8th TSC troops take engineer lead in Afghanistan
October 3, 2013
By U.S. Army Capt. Spencer Garrison
Joint Task Force Triple Nickel Public Affairs
BAGRAM AIR FIELD, Afghanistan - "In every sense, this is a legacy built to last," said Col. Nicholas Katers, as he reflected on his unit's mission in Afghanistan.
It's a mission complete for the team he commands from the 555th Engineer Brigade Headquarters - they're now heading home to Joint Base Lewis-McChord, Wash.
For the past nine months, the 555th has served as Joint Task Force Triple Nickel, leading a 5,000-strong U.S. Theater Engineer Brigade supporting NATO's International Security Assistance Force throughout Afghanistan.
Coalition forces looked to JTF Triple Nickel for a critical triad of engineering needs, including training Afghan National Army engineer units, construction and deconstruction projects, and removal of enemy roadside bombs along key roadways.
Now that engineer mission falls on new shoulders, as the Hawaii-based 130th Engineer Brigade, JTF Sapper, has arrived to take over the Theater Engineer Brigade.
"The 555th Engineer Brigade has done amazing things here over the past nine months," said Col. Diana Holland, commander of the 130th. "It has been a pleasure working with them as we prepared to deploy and now that we assume the lead."
The formal transfer of authority from the 555th to the 130th took place Oct. 2 at the engineer headquarters here, as the Triple Nickel team cased its unit colors for the long trip home. JTF Sapper then unfurled their own colors, officially marking the start of their mission.
The keynote speaker, Brig. Gen. James Blackburn, Deputy Commanding General of Separates, thanked the Triple Nickel and encouraged the incoming 130th team, describing how the engineer branch motto, "Essayons" (Let Us Try), speaks to the sense of dedication and unified effort exemplified by the Theater Engineer Brigade.
As Katers and his staff hand off the mission, they also want to hand off a positive, lasting legacy, a substantive record of progress and development on which the new team can build.
The numbers suggest they are well on their way, with visible progress in each aspect of the Theater Engineer Brigade's mission.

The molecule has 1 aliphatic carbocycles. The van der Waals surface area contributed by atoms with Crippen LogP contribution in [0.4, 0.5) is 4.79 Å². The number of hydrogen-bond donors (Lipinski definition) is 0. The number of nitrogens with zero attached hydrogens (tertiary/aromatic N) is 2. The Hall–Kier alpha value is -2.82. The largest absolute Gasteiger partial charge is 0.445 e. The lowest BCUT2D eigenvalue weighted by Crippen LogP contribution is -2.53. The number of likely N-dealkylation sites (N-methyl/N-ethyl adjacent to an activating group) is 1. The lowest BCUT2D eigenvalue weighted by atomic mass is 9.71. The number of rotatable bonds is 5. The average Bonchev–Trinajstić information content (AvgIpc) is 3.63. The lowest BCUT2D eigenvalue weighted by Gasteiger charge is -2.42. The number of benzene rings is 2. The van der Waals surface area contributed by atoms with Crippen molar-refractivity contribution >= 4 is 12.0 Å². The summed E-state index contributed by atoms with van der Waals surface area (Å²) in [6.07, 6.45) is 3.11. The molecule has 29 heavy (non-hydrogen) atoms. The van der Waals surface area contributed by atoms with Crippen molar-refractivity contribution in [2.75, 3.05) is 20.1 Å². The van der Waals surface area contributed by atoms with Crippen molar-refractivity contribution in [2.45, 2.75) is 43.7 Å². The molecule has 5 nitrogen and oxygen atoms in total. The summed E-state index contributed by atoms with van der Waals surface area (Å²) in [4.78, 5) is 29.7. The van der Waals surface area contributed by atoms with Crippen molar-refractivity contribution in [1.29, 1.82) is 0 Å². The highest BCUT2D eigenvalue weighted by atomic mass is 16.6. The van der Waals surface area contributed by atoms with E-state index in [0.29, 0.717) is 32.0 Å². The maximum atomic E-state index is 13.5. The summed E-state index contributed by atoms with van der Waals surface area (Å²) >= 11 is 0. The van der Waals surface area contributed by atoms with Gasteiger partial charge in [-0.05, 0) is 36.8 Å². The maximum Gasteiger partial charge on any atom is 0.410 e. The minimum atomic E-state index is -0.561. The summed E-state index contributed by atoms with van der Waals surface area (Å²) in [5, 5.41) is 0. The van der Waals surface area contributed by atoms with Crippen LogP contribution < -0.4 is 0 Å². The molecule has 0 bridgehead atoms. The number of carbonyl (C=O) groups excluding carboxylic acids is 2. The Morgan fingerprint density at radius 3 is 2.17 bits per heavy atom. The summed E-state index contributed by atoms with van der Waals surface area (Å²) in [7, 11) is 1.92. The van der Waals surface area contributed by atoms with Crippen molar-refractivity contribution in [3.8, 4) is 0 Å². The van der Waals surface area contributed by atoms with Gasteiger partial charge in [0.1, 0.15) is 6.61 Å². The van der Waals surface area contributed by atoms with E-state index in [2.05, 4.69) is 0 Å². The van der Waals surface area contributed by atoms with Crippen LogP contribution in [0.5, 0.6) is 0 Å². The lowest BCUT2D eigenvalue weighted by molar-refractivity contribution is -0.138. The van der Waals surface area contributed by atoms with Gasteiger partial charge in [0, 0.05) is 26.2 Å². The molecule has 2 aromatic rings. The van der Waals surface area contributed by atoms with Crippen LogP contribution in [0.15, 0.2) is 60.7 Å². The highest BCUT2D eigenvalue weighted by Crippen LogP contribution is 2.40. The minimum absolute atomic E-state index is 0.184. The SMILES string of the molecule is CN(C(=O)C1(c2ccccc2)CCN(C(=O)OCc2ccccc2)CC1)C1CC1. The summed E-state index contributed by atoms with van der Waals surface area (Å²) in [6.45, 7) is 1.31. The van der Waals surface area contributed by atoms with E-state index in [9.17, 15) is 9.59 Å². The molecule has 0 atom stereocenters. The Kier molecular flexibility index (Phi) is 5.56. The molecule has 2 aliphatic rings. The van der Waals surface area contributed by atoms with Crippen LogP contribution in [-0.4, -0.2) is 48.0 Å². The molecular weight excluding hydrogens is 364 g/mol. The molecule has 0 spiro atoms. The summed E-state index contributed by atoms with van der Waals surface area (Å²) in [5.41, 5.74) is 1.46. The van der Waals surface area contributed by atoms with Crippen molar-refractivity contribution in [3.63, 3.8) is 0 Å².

With coalition mentorshp, including training and support from JTF Triple Nickel, more than 40 ANA engineer companies now operate independently, including route clearance units, and five construction battalions have also been established. These construction units have already built and improved Afghan roads and facilities throughout the country, helping ensure that Afghan forces can build, protect, and sustain their own infrastructure, especially after the drawdown of coalition forces. The next big step for the 130th will be to advise and assist Afghanistan's first-ever National Engineer Brigade, scheduled to form this winter.
The 555th managed more than 240 construction projects, totaling more than $40 million in value, to support the draw down and consolidation of coalition forces. The brigade also established and managed small-repair teams which completed well over 100 health and safety-related projects (such as plumbing and electrical fixes) for smaller bases across Afghanistan, helping fill the gap in essential services as contractors draw down.
JTF Triple Nickel's ongoing route clearance mission led to the discovery and safe removal of over 300 enemy-emplaced improvised explosive devices from key roadways across the theater, thanks to the continued efforts of more than 30 route clearance patrols operating under the brigade. This has helped protect the lives of both coalition forces and the Afghan populace, both targeted by IEDs.
Soldiers of the 130th Headquarters Company express excitement and confidence as they take the reins of the Theater Engineer Brigade.
"I feel pretty confident overall," said Spc. Jaymz Smith of Sanger, Calif., an intelligence analyst for JTF Sapper. "When you have guys who are giving 100 percent to everything they do, things tend to get done pretty effectively."
Smith is excited to experience all aspects of his job in a deployed setting, but admits he'll miss hunting and scuba diving back home, and will most of all miss his fiancée Andrea.
Meanwhile the homeward bound soldiers of Triple Nickel are anxious to return to their families.
Sgt. Taylor Read, assigned to the 555th Engineer Brigade command group, is one of several soldiers in the company who had to miss the birth of a child while out here, but now the father of three from Salt Lake City is only days away from reuniting with his wife, Kaitlin, and meeting two-month-old Ariana for the very first time.
"I'm beyond excited," Read said. "My family means everything to me," he added - a feeling no doubt shared by many soldiers in the 555th, 130th, and throughout Afghanistan.